Celaena and Dorian flirt as they play, until she finally encourages him to kiss her—then, when his mouth is approximately a cat’s hair away from hers, she blurts out, “I saw your dad today,” which naturally starts Dorian’s boner on the decline.

He lifted her chin with a finger. “You didn’t say that to avoid the inevitable, did you?” No, she’d said that just to keep talking, to keep him here as long as he would be willing to stay, so she didn’t have to face a night alone with the threat of Cain hovering over her. Who better to keep at her side in the dark hours of the night than the son of the king? Cain wouldn’t dare harm him.

While I appreciate the cool calculation of this decision, I’m not sure that interrupting your impending make-out session by reminding Dorian of his much-hated father is really the best way to keep him in your bed.

Dorian notices she’s trembling, and asks her if she’s okay. Her resolve not to tell him about Cain immediately begins to dissolve, and so, to prevent herself from spilling the beans, she gets back to the smooching. And wow, does she do it with enthusiasm:

She almost knocked him to the floor. But he shot out an arm to the back of the chair and braced himself as his spare arm wrapped around her middle.


Time skip! It’s three in the morning, and, after hours of tonsil-tussling, Dorian’s declared it his bedtime. Celaena would’ve asked him to stay (as a princely body armor against Cain’s attack), but she’s decided to spare him. Instead, she’ll just stay awake all night, fretting. Sounds like what I’d do.

Except she eventually falls asleep, and nightmares for several paragraphs about being chased by a demon. You know how much I love reading nightmares in real-time.

She wakes up at dawn, and several more paragraphs are wasted informing us that she’d just had a nightmare (I’d noticed, thanks), and that she’d survived the night unscathed (I’d noticed, thanks). The narrator then butts in to say that because Nox had ditched the competition, the final Test was cancelled and the duel bumped up to tomorrow.


We’re told Celaena’s A Total Badass: 3

Celaena proves she’s A Total Badass: 0

Celaena shocks me by doing something nice for someone else: 2

Celaena does absolutely anything to advance the plot: 0

I don’t know about you guys, but I am so ready for this duel. Will the poison actually diminish her fighting abilities, or will her Super Cool Magical Fae Blood prove too powerful to be drugged? Will someone actually injure her—perhaps even enough to require weeks or months of healing, or alter her appearance? Will she actually lose the competition?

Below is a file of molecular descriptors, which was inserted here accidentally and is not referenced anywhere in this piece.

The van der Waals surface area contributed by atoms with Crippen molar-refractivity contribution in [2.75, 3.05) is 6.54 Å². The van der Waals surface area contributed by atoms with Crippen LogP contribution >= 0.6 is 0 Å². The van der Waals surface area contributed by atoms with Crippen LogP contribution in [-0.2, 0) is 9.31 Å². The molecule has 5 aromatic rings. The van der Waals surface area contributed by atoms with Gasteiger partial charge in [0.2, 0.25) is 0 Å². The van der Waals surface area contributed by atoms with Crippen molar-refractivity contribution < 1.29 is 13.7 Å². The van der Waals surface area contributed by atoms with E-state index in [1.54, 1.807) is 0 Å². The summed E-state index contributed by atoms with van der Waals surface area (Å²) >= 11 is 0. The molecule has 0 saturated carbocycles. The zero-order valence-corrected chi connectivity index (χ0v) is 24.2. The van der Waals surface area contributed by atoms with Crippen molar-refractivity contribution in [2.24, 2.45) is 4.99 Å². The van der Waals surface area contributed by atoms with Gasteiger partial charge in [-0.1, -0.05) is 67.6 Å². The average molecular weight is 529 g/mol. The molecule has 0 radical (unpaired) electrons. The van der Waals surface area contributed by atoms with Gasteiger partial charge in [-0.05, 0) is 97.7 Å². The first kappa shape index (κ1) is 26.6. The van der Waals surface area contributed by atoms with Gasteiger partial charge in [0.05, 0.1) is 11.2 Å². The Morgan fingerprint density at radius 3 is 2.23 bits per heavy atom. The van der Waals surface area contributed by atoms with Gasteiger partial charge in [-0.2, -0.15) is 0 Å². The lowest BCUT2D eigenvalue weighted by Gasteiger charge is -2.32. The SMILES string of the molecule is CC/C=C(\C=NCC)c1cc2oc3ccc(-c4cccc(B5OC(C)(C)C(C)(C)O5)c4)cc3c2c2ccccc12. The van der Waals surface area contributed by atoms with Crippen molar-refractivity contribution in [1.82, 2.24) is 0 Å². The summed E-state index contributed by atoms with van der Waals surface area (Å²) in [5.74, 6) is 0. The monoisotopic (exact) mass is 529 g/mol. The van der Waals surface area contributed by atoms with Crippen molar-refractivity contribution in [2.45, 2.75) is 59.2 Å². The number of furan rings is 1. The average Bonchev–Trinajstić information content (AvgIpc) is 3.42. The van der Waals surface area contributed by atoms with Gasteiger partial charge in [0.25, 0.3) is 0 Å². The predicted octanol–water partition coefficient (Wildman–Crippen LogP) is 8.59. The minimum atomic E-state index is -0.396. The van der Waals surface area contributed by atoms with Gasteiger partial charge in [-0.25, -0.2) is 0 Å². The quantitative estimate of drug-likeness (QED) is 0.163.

My guesses: (1) she’ll be drugged, but she’s so badass that she’ll still be a better fighter than anyone else—or, even more likely, she’ll have some divine help, (2) no, and (3) no.



5 thoughts on “Throne of Glass: Chapter 45

  1. I don’t know how it’s possible that so many things are happening, and yet nothing is actually happening at all? My guesses are (2) and (3) haha.

    Liked by 1 person

  2. I actually burst out laughing as I was reading when it said that Nox just “slipped out of the castle.” I hope these guards don’t get paid. And if it was that easy, why didn’t he do this ages ago? Of course, with Celaena as our protagonist, I’m really just beating myself over the head with that question.

    Also, why is she scrounging up needles and soap to make flimsy knives when she was literally given a golden arrow by that goddess child back the Yulemass service?? Chaol even let her keep it. GAHHHH.

    I don’t know if I should expect a climactic ending or just more inane romance and summaries of action. My hopes are not so high.

    Liked by 1 person

    1. Honestly, I hope NO ONE in this castle gets paid; every single person we’ve seen in it is a failure and disgrace. I’m ashamed of them all.

      YES. I mean, I don’t know exactly how sharp the arrow is, nor how deadly a weapon it would be, but it HAS to be better than a couple needles stabbed into soap. What was she planning to do with a couple needles, aggravate an attacker to death? (She doesn’t need needles to do that.)

      I would say your hopes are exactly where they should be.